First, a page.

Dan Sindel on the “Visual Sound – Workhorse Pony Amp”

22 04 2007

“This is one of the greatest amps I have ever owned..!
I just love this amp… It makes practicing fun all over again (LOL)!
30 watts of power, all tube/hand wired, beautiful tone, great articulation and very, very loud!!! I am using the Pony extensively on my upcoming CD ‘Marching In – A tribute to John Philip Sousa’ and the tones I get coupled with Visual Sound’s foot pedals are just outstanding and completely inspiring.”

Dan Sindel

DanSindel_VisualSound_Pony

Visual-Sound_pony 

With names like: Paul Jackson Jr., Steven Curtis Chapman, Earth Wind & Fire, Eric Johnson, Relient K, U2, Metallica, Phil Keaggy, Johnny Hiland, and a host of other amazing session players and musicians in Nashville, Los Angeles, New York, and around the world, Bob Weil and Visual Sound are synonymous with helping create the great sounds flooding the airwaves of today’s most innovative music.
Listen to mp3 samples of top players using Visual Sound 

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Product Information:
A great sounding combo with unique features.
(from
Musician’s Friend)

The first question everyone asks about the Workhorse Pony amp is, “What’s up with that Hubcap speaker grill?”
Well it’s not there just to look different, cool, bling, etc It’s actually a carefully designed, patent pending, sound dispersion speaker grill. Guitar speakers tend to be highly directional. Stand directly in front of any amp, with your ears at speaker level, and you’ll get blasted by treble. Walk two steps to the right or left and it sounds like a blanket just got thrown over your amp. Not so with the Hubcap on Workhorse amps. The Hubcap blocks those nasty ice-pick highs from the center of guitar speakers, and takes all the good full range sound and spreads it out almost 180 degrees. Once you’ve tried it, you’ll wonder how you ever lived without it. If the brushed chrome look is a bit much for your more traditional tastes, take it off, spray paint it black (or any other color) and put it back on you can customize it any way you like.When you put new tubes in most amps, you have to bring it to an amp tech to have him bias the power tubes for you normally about a $75 job. With the Workhorse Pony amp, you can say goodbye to your amp tech.Once the amp is fully warmed up, you take the ceramic screwdriver provided with the amp (or any other Phillips screwdriver), put it through one of the lower holes on the back panel of the amp and turn the pot inside until the LED above it turns green. If it turns red, the tube is biased a bit too hot. If the LED is off, the tube is biased a bit too cold.That’s all there is to it. You can bias your power tubes in about 10 seconds with no knowledge of electronics required.The Workhorse Pony comes with 6L6 power tubes stock. However, if you prefer EL34 power tubes, no problem. Under the chassis is a tube selector switch that you can set for 6L6, 6L6 Hot, EL34, or EL34 Hot. Just install your tubes, set the selector switch, and bias the tubes yourself with the easy user-biasing system.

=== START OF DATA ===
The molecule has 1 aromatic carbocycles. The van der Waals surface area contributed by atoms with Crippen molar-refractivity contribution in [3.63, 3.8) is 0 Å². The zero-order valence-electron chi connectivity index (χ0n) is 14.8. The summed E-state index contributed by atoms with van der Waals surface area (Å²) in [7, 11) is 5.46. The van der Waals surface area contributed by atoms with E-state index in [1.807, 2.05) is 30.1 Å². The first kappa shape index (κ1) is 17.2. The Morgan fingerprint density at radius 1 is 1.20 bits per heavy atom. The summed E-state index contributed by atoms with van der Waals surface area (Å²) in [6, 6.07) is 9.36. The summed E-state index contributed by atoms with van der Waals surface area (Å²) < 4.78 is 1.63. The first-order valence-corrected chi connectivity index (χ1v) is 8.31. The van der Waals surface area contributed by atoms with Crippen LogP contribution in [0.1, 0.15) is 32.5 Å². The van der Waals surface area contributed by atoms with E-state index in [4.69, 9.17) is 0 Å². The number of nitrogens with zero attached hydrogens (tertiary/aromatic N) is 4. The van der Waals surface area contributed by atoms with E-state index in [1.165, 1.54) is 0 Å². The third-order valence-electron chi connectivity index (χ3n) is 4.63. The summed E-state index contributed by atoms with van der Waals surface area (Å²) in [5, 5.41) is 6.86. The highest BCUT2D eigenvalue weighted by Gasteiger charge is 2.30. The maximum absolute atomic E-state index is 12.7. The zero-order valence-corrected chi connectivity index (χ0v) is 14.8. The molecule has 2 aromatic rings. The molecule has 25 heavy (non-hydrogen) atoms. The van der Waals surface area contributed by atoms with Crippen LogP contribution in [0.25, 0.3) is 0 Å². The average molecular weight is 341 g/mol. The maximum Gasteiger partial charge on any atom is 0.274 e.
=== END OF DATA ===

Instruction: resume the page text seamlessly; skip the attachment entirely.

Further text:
Bob Weil and R.G. Keen put a huge amount of thought into the construction of the Workhorse Pony amp. They even visited amp techs and asked them, “What do you hate about the amps you work on?” With the boatload of information gained from asking that question, they made sure to design amps that didn’t have any of the shortcomings of most amps made these days.

All the jacks and pots are hand-wired to the circuit board. Speaking of circuit boards, those in the Workhorse amp are military-spec; double-thickness boards with triple-thickness copper. No big power resistors to step down voltage like you see in other amps. Those can heat up so much that the solder melts and the resistor can fall right out of the amp. Visual sound uses precision voltage regulators with heat-sinks instead you’ll never have to worry about them falling out.

Horizontal metal ribs on the circuit board keep the circuit board absolutely stiff and un-flexible. One of the common causes of failure in many modern amps is circuit board flexing that causes solder pads and traces to break. That won’t happen with the Workhorse. If anything ever does go wrong with a Workhorse, the back of the metal chassis opens up like the hood of a car for easy and fast servicing. That means less tech hours and less money to repair. There are fuses on all the transformer outputs, so if something goes really wrong in the amp you’ll only need to replace a 5 cent fuse not a $250 transformer!